Some delicious Carribean inspired food was a perfect choice to bolster the high energy environment of the venue and provide some much needed fuel for the hours ahead. Trenchtown Truck Co. were at District all weekend serving a variety of great dishes each evening.

The rain had tired itself by this point and hung back a while as I sped from District to 24 Kitchen Street, to catch the much heralded Science of the Lamps. On my way I bumped into the ever present Threshold photographer Andrew doing an opposing dash and shared a brief but chucklesome dialogue along the lines of;

“Hey, have Science' started yet? “
“Not yet, about to go on, have Bolshy started yet?”
“No just about to go on.”

Packed wall to wall inside the industrial epitaph turned live venue, we arrived in time to hear the closing half of multinational, Liverpool sextet Kalandra's set. A wonderfully inspired infusion of folk, rock and contemporary Nordicana that was stunningly presented, even if their modesty in a brief conversation since tells of a little dissatisfaction with the night’s performance. I have chosen to regard this as nothing more than the humility of a band that is striving for, and attaining at pace, the highest standard of performance.

Kalandra shot by Helen Basil 
All talk from then on was turned to The Science of the Lamps, starring amongst some fantastic local names, none other than Threshold organizer and all round superwoman Kaya Herstad Carney. Conceived in the back streets of Prague in 2010, TSotL has formed organically if unconventionally gaining local acclaim quickly. With a myriad influences from Vaudeville to trip-hop, with Norwegian born Kaya's own Nordic flavourings added to the pot, an evening with The Science' provided, as I suspected it would, an abundance of pleasant surprises.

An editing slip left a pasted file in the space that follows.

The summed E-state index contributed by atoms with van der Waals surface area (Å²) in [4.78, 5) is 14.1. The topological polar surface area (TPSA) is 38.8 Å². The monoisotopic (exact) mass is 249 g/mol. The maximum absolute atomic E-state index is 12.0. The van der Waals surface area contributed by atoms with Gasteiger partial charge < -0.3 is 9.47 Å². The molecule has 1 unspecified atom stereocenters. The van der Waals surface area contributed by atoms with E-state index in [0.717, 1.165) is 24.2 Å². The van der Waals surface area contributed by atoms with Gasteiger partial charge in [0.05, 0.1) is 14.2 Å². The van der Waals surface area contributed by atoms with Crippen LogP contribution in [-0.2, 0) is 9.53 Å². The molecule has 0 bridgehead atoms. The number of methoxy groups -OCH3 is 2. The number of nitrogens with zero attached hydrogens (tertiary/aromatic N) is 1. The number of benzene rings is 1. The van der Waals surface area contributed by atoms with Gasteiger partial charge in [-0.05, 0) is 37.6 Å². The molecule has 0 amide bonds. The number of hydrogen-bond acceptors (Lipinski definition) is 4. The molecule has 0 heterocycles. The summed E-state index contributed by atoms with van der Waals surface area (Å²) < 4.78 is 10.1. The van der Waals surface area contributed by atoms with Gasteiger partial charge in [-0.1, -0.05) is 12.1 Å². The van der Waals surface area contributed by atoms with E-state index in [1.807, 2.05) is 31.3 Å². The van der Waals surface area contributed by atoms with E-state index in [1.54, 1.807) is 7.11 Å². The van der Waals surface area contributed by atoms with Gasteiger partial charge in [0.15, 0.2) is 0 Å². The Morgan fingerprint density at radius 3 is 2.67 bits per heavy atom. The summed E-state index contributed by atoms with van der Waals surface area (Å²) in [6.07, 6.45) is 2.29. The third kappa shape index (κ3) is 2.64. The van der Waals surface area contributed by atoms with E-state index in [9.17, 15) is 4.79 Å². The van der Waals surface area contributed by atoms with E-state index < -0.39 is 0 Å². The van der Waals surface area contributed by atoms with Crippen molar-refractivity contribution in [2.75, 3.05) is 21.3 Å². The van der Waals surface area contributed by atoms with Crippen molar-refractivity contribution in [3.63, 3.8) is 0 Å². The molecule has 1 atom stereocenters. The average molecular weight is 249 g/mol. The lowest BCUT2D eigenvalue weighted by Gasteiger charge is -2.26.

Science of the Lamps by Glyn Ackroyd 
Next was a frenzied run to the spectacular Nordic church, a venue that had called to me since it pulled itself over the horizon and into view, to hear Alpha Male Tea Party bring the thunder. The photos I had seen served little justice to the sheer beauty of the venue with the towering whitewashed dome of the service room, offering something distinctly different for a venue. Appearing on stage dressed in white dust-cover overalls, Thor's hammer struck his anvil hard and true in appreciation to the sounds of the boys. A talented and technical metal trio, including a charismatic bassist turned Viking berserker shook the world for a short set.